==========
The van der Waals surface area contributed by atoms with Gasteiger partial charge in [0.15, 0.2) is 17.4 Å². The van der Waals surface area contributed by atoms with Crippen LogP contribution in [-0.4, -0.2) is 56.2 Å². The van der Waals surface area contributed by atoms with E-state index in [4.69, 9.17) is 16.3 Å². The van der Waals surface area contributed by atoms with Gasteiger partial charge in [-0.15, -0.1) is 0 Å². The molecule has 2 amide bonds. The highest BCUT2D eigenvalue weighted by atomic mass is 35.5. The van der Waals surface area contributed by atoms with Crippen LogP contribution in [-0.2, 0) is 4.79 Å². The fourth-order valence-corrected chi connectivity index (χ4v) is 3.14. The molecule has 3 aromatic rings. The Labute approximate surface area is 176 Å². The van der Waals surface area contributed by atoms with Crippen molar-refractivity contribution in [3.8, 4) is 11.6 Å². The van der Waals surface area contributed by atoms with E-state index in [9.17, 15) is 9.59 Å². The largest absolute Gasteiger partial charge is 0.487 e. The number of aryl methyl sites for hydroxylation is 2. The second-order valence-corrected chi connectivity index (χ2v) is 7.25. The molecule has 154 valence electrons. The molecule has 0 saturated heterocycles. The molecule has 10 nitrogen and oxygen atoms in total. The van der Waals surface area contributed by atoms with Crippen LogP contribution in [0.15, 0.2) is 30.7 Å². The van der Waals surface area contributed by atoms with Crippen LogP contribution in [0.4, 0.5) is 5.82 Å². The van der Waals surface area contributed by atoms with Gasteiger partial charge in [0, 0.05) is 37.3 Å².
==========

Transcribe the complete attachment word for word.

The van der Waals surface area contributed by atoms with Gasteiger partial charge in [0.15, 0.2) is 17.4 Å². The van der Waals surface area contributed by atoms with Crippen LogP contribution in [-0.4, -0.2) is 56.2 Å². The van der Waals surface area contributed by atoms with E-state index in [4.69, 9.17) is 16.3 Å². The van der Waals surface area contributed by atoms with Gasteiger partial charge in [-0.15, -0.1) is 0 Å². The molecule has 2 amide bonds. The highest BCUT2D eigenvalue weighted by atomic mass is 35.5. The van der Waals surface area contributed by atoms with Crippen LogP contribution in [-0.2, 0) is 4.79 Å². The fourth-order valence-corrected chi connectivity index (χ4v) is 3.14. The molecule has 3 aromatic rings. The Labute approximate surface area is 176 Å². The van der Waals surface area contributed by atoms with Crippen molar-refractivity contribution in [3.8, 4) is 11.6 Å². The van der Waals surface area contributed by atoms with E-state index in [9.17, 15) is 9.59 Å². The largest absolute Gasteiger partial charge is 0.487 e. The number of aryl methyl sites for hydroxylation is 2. The second-order valence-corrected chi connectivity index (χ2v) is 7.25. The molecule has 154 valence electrons. The molecule has 0 saturated heterocycles. The molecule has 10 nitrogen and oxygen atoms in total. The van der Waals surface area contributed by atoms with Crippen LogP contribution in [0.15, 0.2) is 30.7 Å². The van der Waals surface area contributed by atoms with Crippen LogP contribution in [0.4, 0.5) is 5.82 Å². The van der Waals surface area contributed by atoms with Gasteiger partial charge in [0, 0.05) is 37.3 Å².